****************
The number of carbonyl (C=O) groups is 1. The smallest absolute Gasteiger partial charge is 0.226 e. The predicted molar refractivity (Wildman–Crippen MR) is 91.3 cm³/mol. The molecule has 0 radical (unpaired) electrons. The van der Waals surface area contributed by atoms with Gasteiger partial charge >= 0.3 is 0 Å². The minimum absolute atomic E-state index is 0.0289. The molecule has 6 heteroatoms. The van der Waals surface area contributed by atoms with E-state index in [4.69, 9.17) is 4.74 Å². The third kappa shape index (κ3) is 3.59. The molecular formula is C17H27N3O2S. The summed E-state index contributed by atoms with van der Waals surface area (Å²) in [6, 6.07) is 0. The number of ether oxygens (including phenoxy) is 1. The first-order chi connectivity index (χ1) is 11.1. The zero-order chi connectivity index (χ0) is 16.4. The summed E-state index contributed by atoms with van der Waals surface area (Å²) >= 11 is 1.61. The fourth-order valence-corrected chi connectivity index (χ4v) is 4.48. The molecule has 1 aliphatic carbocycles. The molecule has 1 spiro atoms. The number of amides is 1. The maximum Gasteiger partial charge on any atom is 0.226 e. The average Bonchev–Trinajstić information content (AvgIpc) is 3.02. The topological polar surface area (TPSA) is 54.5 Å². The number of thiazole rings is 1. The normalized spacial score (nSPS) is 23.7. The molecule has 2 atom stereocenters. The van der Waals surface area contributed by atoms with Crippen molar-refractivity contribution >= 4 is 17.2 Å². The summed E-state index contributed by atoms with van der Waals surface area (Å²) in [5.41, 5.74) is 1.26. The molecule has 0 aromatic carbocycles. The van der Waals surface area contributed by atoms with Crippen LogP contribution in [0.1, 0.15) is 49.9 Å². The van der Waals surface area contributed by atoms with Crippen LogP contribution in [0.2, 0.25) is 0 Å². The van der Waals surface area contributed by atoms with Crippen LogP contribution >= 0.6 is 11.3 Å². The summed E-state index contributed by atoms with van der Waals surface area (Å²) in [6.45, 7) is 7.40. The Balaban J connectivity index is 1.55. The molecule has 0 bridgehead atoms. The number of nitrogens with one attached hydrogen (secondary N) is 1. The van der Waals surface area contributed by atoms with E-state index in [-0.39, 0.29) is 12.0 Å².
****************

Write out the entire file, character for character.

The number of carbonyl (C=O) groups is 1. The smallest absolute Gasteiger partial charge is 0.226 e. The predicted molar refractivity (Wildman–Crippen MR) is 91.3 cm³/mol. The molecule has 0 radical (unpaired) electrons. The van der Waals surface area contributed by atoms with Gasteiger partial charge >= 0.3 is 0 Å². The minimum absolute atomic E-state index is 0.0289. The molecule has 6 heteroatoms. The van der Waals surface area contributed by atoms with E-state index in [4.69, 9.17) is 4.74 Å². The third kappa shape index (κ3) is 3.59. The molecular formula is C17H27N3O2S. The summed E-state index contributed by atoms with van der Waals surface area (Å²) in [6, 6.07) is 0. The number of ether oxygens (including phenoxy) is 1. The first-order chi connectivity index (χ1) is 11.1. The zero-order chi connectivity index (χ0) is 16.4. The summed E-state index contributed by atoms with van der Waals surface area (Å²) >= 11 is 1.61. The fourth-order valence-corrected chi connectivity index (χ4v) is 4.48. The molecule has 1 aliphatic carbocycles. The molecule has 1 spiro atoms. The number of amides is 1. The maximum Gasteiger partial charge on any atom is 0.226 e. The average Bonchev–Trinajstić information content (AvgIpc) is 3.02. The topological polar surface area (TPSA) is 54.5 Å². The number of thiazole rings is 1. The normalized spacial score (nSPS) is 23.7. The molecule has 2 atom stereocenters. The van der Waals surface area contributed by atoms with Crippen molar-refractivity contribution >= 4 is 17.2 Å². The summed E-state index contributed by atoms with van der Waals surface area (Å²) in [5.41, 5.74) is 1.26. The molecule has 0 aromatic carbocycles. The van der Waals surface area contributed by atoms with Crippen LogP contribution in [0.1, 0.15) is 49.9 Å². The van der Waals surface area contributed by atoms with Crippen LogP contribution in [0.2, 0.25) is 0 Å². The van der Waals surface area contributed by atoms with Crippen LogP contribution >= 0.6 is 11.3 Å². The summed E-state index contributed by atoms with van der Waals surface area (Å²) in [6.45, 7) is 7.40. The Balaban J connectivity index is 1.55. The molecule has 0 bridgehead atoms. The number of nitrogens with one attached hydrogen (secondary N) is 1. The van der Waals surface area contributed by atoms with E-state index in [-0.39, 0.29) is 12.0 Å².